8. Siv Gustafsson & Frank Stafford, 1992. "Child Care Subsidies and Labor Supply in Sweden," Journal of Human Resources, University of Wisconsin Press, vol. 27(1), pages 204-230.
    9. Heather Joshi, 1998. "The opportunity costs of childbearing: More than mothers' business," Journal of Population Economics, Springer;European Society for Population Economics, vol. 11(2), pages 161-183.
    10. David M. Blau & Alison P. Hagy, 1998. "The Demand for Quality in Child Care," Journal of Political Economy, University of Chicago Press, vol. 106(1), pages 104-146, February.
    11. Heckman, James J & Walker, James R, 1990. "The Relationship between Wages and Income and the Timing and Spacing of Births: Evidence from Swedish Longitudinal Data," Econometrica, Econometric Society, vol. 58(6), pages 1411-1441, November.
    Full references (including those not matched with items on IDEAS)

    Citations

    Citations are extracted by the CitEc Project, subscribe to its RSS feed for this item.
    as


    Cited by:

    1. Karsten Hank, 2002. "Regional Social Contexts and Individual Fertility Decisions: A Multilevel Analysis of First and Second Births in Western Germany," Discussion Papers of DIW Berlin 270, DIW Berlin, German Institute for Economic Research.
    2. REINSTADLER Anne, 2011. "Luxembourg and France: Comparable Family Benefits, Comparable Fertility Levels?," LISER Working Paper Series 2011-65, LISER.

    More about this item

    Keywords

    Germany; child care; fertility;

    JEL classification:

    • J1 - Labor and Demographic Economics - - Demographic Economics
    • Z0 - Other Special Topics - - General

    Statistics

    Access and download statistics

    Corrections

    All material on this site has been provided by the respective publishers and authors. You can help correct errors and omissions. When requesting a correction, please mention this item's handle: RePEc:dem:wpaper:wp-2001-019. See general information about how to correct material in RePEc.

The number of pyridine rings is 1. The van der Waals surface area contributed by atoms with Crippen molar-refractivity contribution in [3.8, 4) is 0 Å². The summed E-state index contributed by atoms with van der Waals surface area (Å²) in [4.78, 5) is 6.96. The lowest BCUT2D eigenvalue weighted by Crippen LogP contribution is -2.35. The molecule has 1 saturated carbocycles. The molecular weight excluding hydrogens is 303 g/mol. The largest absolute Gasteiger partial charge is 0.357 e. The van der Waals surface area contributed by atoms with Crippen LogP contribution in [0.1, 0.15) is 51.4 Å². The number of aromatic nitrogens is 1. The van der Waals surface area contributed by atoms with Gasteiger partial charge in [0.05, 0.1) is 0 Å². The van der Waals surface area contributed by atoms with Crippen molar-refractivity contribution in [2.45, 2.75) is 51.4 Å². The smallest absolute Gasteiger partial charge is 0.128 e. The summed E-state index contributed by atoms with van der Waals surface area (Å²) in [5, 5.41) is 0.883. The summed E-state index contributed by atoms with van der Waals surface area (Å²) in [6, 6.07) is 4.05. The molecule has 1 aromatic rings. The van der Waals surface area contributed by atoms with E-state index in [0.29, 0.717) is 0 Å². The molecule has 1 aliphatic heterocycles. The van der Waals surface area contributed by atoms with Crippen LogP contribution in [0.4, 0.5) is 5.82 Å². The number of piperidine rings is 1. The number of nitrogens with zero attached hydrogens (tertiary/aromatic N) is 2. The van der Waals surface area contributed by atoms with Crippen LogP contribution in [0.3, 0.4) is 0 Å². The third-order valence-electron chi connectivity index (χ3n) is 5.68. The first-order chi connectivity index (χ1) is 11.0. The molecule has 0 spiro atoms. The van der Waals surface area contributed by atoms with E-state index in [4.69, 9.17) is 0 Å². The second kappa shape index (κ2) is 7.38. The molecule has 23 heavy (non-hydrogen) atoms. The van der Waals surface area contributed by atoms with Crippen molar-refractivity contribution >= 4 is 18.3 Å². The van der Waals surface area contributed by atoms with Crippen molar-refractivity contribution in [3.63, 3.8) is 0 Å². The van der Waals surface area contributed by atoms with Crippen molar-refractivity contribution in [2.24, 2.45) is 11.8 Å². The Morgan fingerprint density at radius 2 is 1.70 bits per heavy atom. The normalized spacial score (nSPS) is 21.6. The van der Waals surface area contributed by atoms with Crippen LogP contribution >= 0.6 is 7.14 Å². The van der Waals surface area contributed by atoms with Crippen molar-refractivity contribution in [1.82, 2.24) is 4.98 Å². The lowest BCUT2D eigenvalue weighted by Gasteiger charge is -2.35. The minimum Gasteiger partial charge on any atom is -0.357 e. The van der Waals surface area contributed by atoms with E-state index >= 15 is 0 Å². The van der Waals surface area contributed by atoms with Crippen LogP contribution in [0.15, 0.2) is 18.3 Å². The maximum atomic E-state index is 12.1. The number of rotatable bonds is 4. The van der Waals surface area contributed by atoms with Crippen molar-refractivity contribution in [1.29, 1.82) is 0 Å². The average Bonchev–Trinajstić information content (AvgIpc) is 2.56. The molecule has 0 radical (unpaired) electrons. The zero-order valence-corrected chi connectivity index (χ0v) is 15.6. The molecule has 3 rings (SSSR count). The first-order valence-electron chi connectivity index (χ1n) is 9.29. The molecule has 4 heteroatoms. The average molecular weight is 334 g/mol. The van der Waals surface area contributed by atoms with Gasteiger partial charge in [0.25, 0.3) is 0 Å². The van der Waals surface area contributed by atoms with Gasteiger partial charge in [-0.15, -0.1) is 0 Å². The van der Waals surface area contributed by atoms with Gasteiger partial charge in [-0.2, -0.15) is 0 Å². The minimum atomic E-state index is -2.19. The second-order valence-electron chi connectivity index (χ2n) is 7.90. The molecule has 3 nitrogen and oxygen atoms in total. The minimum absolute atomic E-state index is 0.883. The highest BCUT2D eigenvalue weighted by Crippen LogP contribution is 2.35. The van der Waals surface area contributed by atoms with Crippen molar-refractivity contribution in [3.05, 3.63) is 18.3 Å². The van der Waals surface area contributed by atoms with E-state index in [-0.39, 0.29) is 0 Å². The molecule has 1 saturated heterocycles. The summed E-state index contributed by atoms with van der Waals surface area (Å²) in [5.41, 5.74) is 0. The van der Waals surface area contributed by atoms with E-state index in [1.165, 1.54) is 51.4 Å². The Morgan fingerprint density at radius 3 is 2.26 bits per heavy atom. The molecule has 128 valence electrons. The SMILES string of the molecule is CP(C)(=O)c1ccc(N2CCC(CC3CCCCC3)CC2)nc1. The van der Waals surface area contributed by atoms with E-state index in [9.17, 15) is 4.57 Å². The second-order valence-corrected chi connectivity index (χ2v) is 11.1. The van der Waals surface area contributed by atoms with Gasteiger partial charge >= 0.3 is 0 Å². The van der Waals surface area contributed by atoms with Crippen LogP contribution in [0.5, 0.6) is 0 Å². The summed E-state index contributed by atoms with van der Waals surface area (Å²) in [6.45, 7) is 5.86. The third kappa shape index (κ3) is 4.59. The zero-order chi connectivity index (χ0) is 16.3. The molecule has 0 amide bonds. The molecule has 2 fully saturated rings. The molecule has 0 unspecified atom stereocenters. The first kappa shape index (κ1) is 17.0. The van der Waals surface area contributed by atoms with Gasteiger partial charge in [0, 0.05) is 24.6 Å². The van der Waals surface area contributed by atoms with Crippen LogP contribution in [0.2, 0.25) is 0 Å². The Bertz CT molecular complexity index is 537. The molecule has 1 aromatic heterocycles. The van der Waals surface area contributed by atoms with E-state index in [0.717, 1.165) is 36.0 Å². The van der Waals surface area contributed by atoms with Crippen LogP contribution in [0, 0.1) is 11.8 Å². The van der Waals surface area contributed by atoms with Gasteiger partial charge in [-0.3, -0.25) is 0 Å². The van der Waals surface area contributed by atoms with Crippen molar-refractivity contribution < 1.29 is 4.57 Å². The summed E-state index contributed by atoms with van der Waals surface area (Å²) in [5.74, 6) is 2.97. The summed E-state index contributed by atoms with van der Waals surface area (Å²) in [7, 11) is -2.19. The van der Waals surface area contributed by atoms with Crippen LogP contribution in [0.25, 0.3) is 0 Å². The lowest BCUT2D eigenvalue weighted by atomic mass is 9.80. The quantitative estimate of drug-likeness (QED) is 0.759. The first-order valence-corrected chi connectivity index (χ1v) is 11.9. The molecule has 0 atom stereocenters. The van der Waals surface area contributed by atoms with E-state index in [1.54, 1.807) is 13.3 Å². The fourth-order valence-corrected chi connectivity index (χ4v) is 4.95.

For technical questions regarding this item, or to correct its authors, title, abstract, bibliographic or download information, contact: (Peter Wilhelm). General contact details of provider: https://www.demogr.mpg.de/ .

    If you have authored this item and are not yet registered with RePEc, we encourage you to do it here. This allows to link your profile to this item. It also allows you to accept potential citations to this item that we are uncertain about.

    If CitEc recognized a reference but did not link an item in RePEc to it, you can help with this form .

    If you know of missing items citing this one, you can help us creating those links by adding the relevant references in the same way as above, for each refering item. If you are a registered author of this item, you may also want to check the "citations" tab in your RePEc Author Service profile, as there may be some citations waiting for confirmation.

    Please note that corrections may take a couple of weeks to filter through the various RePEc services.

    IDEAS is a RePEc service hosted by the Research Division of the Federal Reserve Bank of St. Louis . RePEc uses bibliographic data supplied by the respective publishers.